Wednesday, February 29, 2012

Train Story 8: The Curler

I transfer to the Crowfoot train and wonder if my watch is wrong or defied by some wrinkle in time that leaves the train near empty - a quiet 11pm load at cusp of rush hour.  Two stops later, the train is full and my view obscured.  Among the few passengers aboard when I got on was an older gentleman, retired, sitting with his curling gear and duffle bag.  The red head of his brush looms like a sentinel over the seated passengers.  The curling crutch strapped to his bag hints that he would never settle for a wobbly glide out of the hack and that the sight of a cornbroom would evoke a nostalgic smile and a vicarious ache in the arms and back rather than the bemused furrow of a newbie's forehead.

His ends today were loosely scored with laughs and a careful beer rather than fought with Brier-level vigor.  Measurements, if they were needed, were a mere "take it" flop of the hand to keep everyone in it for all ten ends.  Still the sharpness of shots was eagerly pursued; an assurance that muscles, intent and memory remain in synch with one another.  This regular communion with friends and rhythms keeps the cold burn of the pebble familiar to the touch and the granite of kinship near at hand for the assurance it provides for the unknown number of winters ahead.  He looks ahead and basks in the late February light that may not signal winter's end but assures us all that it has been domesticated for another year and a sense of reward or satisfaction that we rarely know with the ending of summer.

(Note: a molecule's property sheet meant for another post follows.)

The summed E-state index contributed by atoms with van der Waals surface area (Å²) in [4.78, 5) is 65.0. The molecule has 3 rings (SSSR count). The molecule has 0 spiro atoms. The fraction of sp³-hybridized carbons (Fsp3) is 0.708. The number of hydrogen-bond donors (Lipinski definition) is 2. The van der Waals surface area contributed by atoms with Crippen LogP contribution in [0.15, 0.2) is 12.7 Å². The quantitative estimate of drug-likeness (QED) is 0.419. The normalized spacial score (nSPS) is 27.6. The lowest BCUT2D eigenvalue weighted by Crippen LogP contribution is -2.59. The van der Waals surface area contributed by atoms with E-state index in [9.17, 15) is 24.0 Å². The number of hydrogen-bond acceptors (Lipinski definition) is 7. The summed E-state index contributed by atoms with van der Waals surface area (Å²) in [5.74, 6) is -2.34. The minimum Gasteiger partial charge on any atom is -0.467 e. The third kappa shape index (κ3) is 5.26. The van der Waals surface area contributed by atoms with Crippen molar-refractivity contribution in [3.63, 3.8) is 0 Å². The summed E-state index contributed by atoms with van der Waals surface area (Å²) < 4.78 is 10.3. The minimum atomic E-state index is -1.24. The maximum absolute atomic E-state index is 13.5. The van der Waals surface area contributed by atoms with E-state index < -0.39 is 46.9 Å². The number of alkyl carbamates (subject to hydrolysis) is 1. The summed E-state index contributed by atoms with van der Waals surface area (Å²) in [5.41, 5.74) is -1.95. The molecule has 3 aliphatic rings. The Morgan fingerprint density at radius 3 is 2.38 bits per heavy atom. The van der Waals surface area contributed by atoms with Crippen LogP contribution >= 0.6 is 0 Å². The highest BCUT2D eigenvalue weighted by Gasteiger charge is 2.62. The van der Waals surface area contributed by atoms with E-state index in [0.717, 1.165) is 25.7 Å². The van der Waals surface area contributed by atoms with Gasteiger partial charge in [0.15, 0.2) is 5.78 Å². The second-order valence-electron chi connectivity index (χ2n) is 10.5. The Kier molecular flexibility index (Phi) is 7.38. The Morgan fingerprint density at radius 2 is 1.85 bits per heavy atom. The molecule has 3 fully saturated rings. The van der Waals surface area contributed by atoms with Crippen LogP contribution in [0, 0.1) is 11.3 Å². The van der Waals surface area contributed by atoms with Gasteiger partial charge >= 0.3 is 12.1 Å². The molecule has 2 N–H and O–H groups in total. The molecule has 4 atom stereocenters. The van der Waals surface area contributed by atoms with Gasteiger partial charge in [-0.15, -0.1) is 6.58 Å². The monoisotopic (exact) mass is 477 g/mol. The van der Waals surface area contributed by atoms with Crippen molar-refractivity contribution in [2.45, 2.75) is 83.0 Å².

Monday, February 27, 2012

High School Shootings Aren't Going Away

Once again a shooting has occurred at an American high school.  This time in a suburb of Cleveland.  As with past high school shootings there will be a visitation to the various speaking points that have become well-worn with each of these incidents.  Gun control will be have its 24 hour life cycle beginning at panacea, progressing to necessary evil and then ultimately - and ironically - threat to the constitutional freedom of the American people.  The intensity of the discussion beyond Cleveland may be a mere measure of the death toll rather than the effort to grapple constructively with the roots causes of a problem that is too frequent to call isolated.

There has already been the visit to the Facebook page of the suspect and the scouring for signs of the building motivation that lead to the shooting.  Early suggestions are that bullying is a factor that lead to the shooting but that may be proven wrong as the incident is unpacked and addressed.  IF the cause of this is bullying, the first impulse is to identify how social media amplified it to the extent that the young gunman was unable to cope with the stress of this abuse.

While the breadth and intensity of cyber-bullying may be a new challenge that young people have to deal with, it is perhaps equally significant that young people do not have less of the resources that provided solace and a source of resilience in the past.  Whether it is the support of friends who have been gained through real interactions with one another, the comfort and escape of reading or other pursuits, it is probably evident that this generation of youth, as plugged in as they are, do not have the social circle or the range of interests that equip them with the resources of hope and support that they need to look beyond high school and be assured that there is indeed something to life beyond the school yard and gym shower politics that seem so bleak to them.